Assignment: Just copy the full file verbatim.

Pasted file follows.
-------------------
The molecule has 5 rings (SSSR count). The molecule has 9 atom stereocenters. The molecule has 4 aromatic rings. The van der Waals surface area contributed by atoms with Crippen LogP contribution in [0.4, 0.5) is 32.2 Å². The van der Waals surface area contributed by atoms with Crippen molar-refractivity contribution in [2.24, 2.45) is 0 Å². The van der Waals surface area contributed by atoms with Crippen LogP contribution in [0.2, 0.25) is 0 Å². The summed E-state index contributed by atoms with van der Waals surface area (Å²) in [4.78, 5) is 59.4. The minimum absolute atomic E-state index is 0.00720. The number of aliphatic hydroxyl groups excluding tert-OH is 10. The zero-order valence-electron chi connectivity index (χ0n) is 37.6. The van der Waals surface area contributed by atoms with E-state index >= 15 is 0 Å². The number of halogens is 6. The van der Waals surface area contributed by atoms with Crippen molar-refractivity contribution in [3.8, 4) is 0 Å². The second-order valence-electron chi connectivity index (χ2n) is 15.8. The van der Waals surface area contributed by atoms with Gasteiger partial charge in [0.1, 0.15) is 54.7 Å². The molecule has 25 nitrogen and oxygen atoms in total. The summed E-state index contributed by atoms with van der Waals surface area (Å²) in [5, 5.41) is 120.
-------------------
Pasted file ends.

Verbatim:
The molecule has 5 rings (SSSR count). The molecule has 9 atom stereocenters. The molecule has 4 aromatic rings. The van der Waals surface area contributed by atoms with Crippen LogP contribution in [0.4, 0.5) is 32.2 Å². The van der Waals surface area contributed by atoms with Crippen molar-refractivity contribution in [2.24, 2.45) is 0 Å². The van der Waals surface area contributed by atoms with Crippen LogP contribution in [0.2, 0.25) is 0 Å². The summed E-state index contributed by atoms with van der Waals surface area (Å²) in [4.78, 5) is 59.4. The minimum absolute atomic E-state index is 0.00720. The number of aliphatic hydroxyl groups excluding tert-OH is 10. The zero-order valence-electron chi connectivity index (χ0n) is 37.6. The van der Waals surface area contributed by atoms with E-state index >= 15 is 0 Å². The number of halogens is 6. The van der Waals surface area contributed by atoms with Crippen molar-refractivity contribution in [3.8, 4) is 0 Å². The second-order valence-electron chi connectivity index (χ2n) is 15.8. The van der Waals surface area contributed by atoms with Gasteiger partial charge in [0.1, 0.15) is 54.7 Å². The molecule has 25 nitrogen and oxygen atoms in total. The summed E-state index contributed by atoms with van der Waals surface area (Å²) in [5, 5.41) is 120.